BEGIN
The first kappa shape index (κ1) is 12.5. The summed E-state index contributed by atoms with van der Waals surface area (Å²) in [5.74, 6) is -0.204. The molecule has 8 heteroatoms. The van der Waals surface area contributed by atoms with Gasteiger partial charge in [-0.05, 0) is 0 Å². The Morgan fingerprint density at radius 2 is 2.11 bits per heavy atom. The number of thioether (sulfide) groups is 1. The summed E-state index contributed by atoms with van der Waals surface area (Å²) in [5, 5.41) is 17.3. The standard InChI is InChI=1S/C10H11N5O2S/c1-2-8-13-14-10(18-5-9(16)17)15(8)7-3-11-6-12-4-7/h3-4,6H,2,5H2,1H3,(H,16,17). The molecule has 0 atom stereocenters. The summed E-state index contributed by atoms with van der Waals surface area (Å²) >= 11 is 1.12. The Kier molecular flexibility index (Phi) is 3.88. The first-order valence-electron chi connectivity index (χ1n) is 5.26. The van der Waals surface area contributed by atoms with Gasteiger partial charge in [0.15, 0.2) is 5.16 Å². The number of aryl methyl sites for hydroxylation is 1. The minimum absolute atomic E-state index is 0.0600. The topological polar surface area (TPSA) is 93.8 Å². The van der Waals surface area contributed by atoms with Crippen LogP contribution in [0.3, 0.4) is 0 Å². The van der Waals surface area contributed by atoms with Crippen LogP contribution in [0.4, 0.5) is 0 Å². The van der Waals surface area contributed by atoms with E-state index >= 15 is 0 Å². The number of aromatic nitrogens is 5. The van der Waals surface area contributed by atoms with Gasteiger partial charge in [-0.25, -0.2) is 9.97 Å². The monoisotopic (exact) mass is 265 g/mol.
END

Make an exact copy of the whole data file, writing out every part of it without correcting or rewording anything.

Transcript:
The first kappa shape index (κ1) is 12.5. The summed E-state index contributed by atoms with van der Waals surface area (Å²) in [5.74, 6) is -0.204. The molecule has 8 heteroatoms. The van der Waals surface area contributed by atoms with Gasteiger partial charge in [-0.05, 0) is 0 Å². The Morgan fingerprint density at radius 2 is 2.11 bits per heavy atom. The number of thioether (sulfide) groups is 1. The summed E-state index contributed by atoms with van der Waals surface area (Å²) in [5, 5.41) is 17.3. The standard InChI is InChI=1S/C10H11N5O2S/c1-2-8-13-14-10(18-5-9(16)17)15(8)7-3-11-6-12-4-7/h3-4,6H,2,5H2,1H3,(H,16,17). The molecule has 0 atom stereocenters. The summed E-state index contributed by atoms with van der Waals surface area (Å²) >= 11 is 1.12. The Kier molecular flexibility index (Phi) is 3.88. The first-order valence-electron chi connectivity index (χ1n) is 5.26. The van der Waals surface area contributed by atoms with Gasteiger partial charge in [0.15, 0.2) is 5.16 Å². The number of aryl methyl sites for hydroxylation is 1. The minimum absolute atomic E-state index is 0.0600. The topological polar surface area (TPSA) is 93.8 Å². The van der Waals surface area contributed by atoms with Crippen LogP contribution in [0.3, 0.4) is 0 Å². The van der Waals surface area contributed by atoms with Crippen LogP contribution in [0.4, 0.5) is 0 Å². The van der Waals surface area contributed by atoms with E-state index >= 15 is 0 Å². The number of aromatic nitrogens is 5. The van der Waals surface area contributed by atoms with Gasteiger partial charge in [-0.25, -0.2) is 9.97 Å². The monoisotopic (exact) mass is 265 g/mol.